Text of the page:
God has no concern for Oxen?


#1

What is the correct interpretation of 1 Corinthians 9:9-10

For it is written in the Law of Moses, “You shall not muzzle an ox when it treads out the grain.” Is it for oxen that God is concerned? Does he not certainly speak for our sake? It was written for our sake, because the plowman should plow in hope and the thresher thresh in hope of sharing in the crop.

Though I try to avoid shoehorning scripture into my modern sensibilities, this is a troubling passage. If Moses was concerned for human workers, and not animals, why did he even mention Oxen? Also it is clear elsewhere in scripture that God ‘does’ have concern for animals (Matthew 6:26, Matthew 10:29, Psalm 145:9), so what is going on in here?


#2

Here, as in the body of text. God is concerned in relaying a message to man, the ox and oxen are symbolic of how we are not to tether any person who wants to take in the word of God and respond with their mouth.


#3

This is a great explanation Does Paul quote Moses out of context?

The original verse in Deut was for the protection of the oxen and the owners of the animals. The oxen needed to be fed as they did their hard labor, even if they were being rented.

To review my argument: Moses gave the command to provide for the ox, but ultimately to protect an Israelite from being unjustly treated at the hand of one who borrows or rents his ox. The one benefiting from the labor of an ox should not take economic advantage of the owner of the ox.

Paul uses this argument to say that the apostles and missionaries and laborers for the Gospel must also be provided for by the people to whom they are ministering.

Just as an ox must be allowed to eat while it works, the preachers and missionaries deserve food and compensation for their labors.

Once this is seen, rich texture is added to Paul’s use of this verse. His point is not really that the Corinthians should have compassion or mercy for him and Barnabas, but that this is a matter of fundamental justice . The issue is not really kindness, but rights. When Paul says this is not really about the oxen, he is pointing to this wider and deeper reality at play in this verse as it was originally to be understood. Therefore the Corinthians should want to provide appropriate compensation as an expression of justice, even if Paul ultimately rejects the offer.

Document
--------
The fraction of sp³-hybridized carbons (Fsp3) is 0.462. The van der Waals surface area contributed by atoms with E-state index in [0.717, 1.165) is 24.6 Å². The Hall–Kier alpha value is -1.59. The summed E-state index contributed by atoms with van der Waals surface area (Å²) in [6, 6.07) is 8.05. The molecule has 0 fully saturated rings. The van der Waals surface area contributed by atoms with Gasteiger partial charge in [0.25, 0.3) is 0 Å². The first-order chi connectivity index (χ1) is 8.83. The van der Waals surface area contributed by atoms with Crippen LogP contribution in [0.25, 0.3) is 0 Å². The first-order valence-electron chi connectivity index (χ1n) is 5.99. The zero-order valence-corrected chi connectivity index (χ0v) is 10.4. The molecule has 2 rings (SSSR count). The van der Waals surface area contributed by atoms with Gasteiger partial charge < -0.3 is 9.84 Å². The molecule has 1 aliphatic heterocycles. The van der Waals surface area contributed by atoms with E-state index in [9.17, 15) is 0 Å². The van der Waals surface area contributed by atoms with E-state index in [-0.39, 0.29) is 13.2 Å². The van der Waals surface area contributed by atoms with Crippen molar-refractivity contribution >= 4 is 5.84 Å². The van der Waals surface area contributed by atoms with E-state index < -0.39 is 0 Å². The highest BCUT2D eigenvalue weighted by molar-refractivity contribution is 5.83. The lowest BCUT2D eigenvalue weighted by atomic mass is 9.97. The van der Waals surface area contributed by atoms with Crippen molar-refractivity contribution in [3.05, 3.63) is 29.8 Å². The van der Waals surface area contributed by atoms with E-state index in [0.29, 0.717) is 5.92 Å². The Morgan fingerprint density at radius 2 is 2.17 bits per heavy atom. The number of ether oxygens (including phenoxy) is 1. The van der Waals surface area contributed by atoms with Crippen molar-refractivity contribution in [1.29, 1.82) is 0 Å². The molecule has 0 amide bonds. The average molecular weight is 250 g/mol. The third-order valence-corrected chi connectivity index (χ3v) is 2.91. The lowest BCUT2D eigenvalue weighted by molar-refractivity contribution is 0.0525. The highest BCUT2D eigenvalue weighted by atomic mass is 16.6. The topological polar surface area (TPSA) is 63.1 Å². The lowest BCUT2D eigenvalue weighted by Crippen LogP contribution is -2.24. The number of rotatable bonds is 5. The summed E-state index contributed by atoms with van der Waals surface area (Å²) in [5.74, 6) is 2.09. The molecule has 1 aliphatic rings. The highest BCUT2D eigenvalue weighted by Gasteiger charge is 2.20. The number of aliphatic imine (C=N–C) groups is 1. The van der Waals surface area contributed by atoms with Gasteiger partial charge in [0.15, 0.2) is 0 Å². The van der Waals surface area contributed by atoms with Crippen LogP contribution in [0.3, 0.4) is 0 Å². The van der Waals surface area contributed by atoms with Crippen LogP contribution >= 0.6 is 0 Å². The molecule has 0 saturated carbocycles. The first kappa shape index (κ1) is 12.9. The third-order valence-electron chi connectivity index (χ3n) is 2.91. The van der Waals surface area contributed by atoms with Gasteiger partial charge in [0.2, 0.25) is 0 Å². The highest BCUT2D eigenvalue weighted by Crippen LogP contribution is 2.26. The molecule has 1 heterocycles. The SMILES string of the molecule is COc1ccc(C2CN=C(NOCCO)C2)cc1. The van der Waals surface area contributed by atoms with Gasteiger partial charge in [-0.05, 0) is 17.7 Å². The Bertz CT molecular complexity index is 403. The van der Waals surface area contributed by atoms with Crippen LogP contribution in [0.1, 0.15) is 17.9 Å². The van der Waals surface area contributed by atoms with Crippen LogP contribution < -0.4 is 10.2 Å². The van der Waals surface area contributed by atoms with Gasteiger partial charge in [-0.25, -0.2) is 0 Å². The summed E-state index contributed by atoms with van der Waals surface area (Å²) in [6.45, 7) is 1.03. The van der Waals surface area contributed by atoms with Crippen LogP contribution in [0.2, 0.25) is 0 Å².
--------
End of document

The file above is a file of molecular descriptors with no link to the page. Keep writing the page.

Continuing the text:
Also What does “Do not muzzle the oxen” mean? Neither of them are Catholic websites but the priniciples behind the meaning of the passage are the same, that workers should be fairly compensated for their labor.


#4

Why mention Oxen at all though?


#5

God uses the world around to help teach everyone.


#6

Deut. xxv – because the laborers and working animals are to be fed with the fruit of their labors, so not muzzled. Similarly the minister of the Gospel should be allowed to live from his work.


#7

Rather than just speak to us “plainly”, God likes to give us examples- sometimes analogies, sometimes stories- to help us remember spiritual truths. This is why Jesus so often spoke in parables.


#8

From the Catechism:

2416 Animals are God’s creatures. He surrounds them with his providential care. By their mere existence they bless him and give him glory. Thus men owe them kindness. We should recall the gentleness with which saints like St. Francis of Assisi or St. Philip Neri treated animals.

2417 God entrusted animals to the stewardship of those whom he created in his own image.198 Hence it is legitimate to use animals for food and clothing. They may be domesticated to help man in his work and leisure. Medical and scientific experimentation on animals is a morally acceptable practice if it remains within reasonable limits and contributes to caring for or saving human lives.

2418 It is contrary to human dignity to cause animals to suffer or die needlessly. It is likewise unworthy to spend money on them that should as a priority go to the relief of human misery. One can love animals; one should not direct to them the affection due only to persons


#9

And should I not be concerned over the great city of Nineveh, in which there are more than a hundred and twenty thousand persons who cannot know their right hand from their left, not to mention all the animals?Jonah 4:11

God never forgets the animals.


#10

Moses was not Jesus, and he gave no indication that it referred to something over than oxen.


#11

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